Last year we finally saw the introduction of strict EU regulations (the EUTR) on the import and consumption of illegally harvested timber. With illegal logging constituting around 30% of the global market, and the EU accounting for around 35% of timber consumption, this has to lead to a massive increase in timber production within the European Union, as it’s the simplest way of combating illegal logging and safeguarding your company from breaking regulation.
The EU Timber Regulation, in conjunction with the EU Voluntary Partnership Agreements, two parts of the Forest Law Enforcement, Governance and Trade (FLEGT), passed the bill through European court, which sees the responsibility for ethical timber consumption passed down to those companies and individuals who import the products into the EU.
In order to comply with these new regulations, all companies that deal with either raw timber or finished products must have access to the supply chain of the timber. These documents must contain information on the tree species, the origin of the wood and the compliance of the wood’s logging within the nation of origin’s national laws and regulations. As set out in the regulations, those importing the timber must exercise ‘due diligence’ or otherwise face legal action against them.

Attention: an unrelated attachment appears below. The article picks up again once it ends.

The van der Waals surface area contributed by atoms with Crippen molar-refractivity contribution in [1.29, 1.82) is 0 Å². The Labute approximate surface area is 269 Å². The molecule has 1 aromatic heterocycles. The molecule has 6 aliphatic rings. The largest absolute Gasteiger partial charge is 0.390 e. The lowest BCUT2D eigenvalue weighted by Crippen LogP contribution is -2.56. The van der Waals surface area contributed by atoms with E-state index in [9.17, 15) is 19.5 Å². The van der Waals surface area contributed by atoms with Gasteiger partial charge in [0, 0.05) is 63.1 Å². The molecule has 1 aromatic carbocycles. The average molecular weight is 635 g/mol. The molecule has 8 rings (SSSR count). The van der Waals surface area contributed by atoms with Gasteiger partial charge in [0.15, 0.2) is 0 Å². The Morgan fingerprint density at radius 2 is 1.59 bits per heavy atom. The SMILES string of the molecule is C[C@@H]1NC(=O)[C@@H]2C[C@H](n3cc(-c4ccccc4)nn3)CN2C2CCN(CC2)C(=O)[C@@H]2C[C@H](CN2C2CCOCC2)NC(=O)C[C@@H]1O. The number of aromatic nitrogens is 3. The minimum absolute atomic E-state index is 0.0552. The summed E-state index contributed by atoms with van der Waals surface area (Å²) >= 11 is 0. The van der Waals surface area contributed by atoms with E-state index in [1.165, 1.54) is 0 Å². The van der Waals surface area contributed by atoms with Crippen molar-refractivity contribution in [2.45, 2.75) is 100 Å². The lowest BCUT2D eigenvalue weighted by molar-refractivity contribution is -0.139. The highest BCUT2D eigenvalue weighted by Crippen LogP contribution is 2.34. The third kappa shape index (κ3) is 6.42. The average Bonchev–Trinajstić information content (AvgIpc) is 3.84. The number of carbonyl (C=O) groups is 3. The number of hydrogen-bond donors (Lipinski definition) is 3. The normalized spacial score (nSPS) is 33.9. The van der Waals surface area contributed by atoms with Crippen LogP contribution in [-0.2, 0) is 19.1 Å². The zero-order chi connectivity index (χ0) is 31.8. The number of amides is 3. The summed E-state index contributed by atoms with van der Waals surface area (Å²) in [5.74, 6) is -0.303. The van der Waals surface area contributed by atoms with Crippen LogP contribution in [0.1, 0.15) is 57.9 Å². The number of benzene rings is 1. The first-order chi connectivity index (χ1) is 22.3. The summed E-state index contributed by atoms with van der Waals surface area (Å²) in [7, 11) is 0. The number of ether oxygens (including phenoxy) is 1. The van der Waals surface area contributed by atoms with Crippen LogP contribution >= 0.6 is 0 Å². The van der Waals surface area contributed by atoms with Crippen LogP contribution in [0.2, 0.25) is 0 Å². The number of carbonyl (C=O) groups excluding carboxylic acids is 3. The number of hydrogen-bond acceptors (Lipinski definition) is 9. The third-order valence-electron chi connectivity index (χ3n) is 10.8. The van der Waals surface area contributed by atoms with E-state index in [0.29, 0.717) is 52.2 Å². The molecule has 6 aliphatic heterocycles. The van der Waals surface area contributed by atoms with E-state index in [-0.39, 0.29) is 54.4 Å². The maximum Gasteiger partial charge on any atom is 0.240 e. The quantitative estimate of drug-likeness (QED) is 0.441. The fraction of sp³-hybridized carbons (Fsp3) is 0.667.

Whilst this may seem like a massive headache, the FELGT have made it a lot simpler for consumers to verify the veracity of the products they are buying with their own FLEGT licensed timber, which has been verified as legal down the production chain. Other certified timbers, such as that certified by the Forestry Commission, whilst almost certain to be of legal in origin, still require ‘due diligence’ on the part of the buyer.
Of course, the easiest way to get around this is to actually buy timber produced in the EU, which simply must fall under the EUTR. And it would be ridiculous to overlook the sheer quality and amount of timber that is produced by the EU nations.
I mean, here’s a staggering fact for you: forestry and other woodland areas constitutes around 41% of the EU member states’ land area. That’s approximately the same area of land as is occupied by the agricultural sector – a whopping 179 million hectares. Although the recession in 2008 put a damper on the industry, there has been a resurgence in timber production since 2012, with Sweden leading the charge producing 68.9 million m³ of Roundwood alone. This was closely followed by France, Finland, and Germany which individually produced over 50 million m³ of timber. The UK falls way behind with only 10 million m³ produced, which is still significant when you consider the size of the country.
I for one am very pleased with the introduction of these regulations. I can’t bear to see the planet’s rich forestry being carved up for pennies.
Image by: David, Bergin, Emmett, and Elliot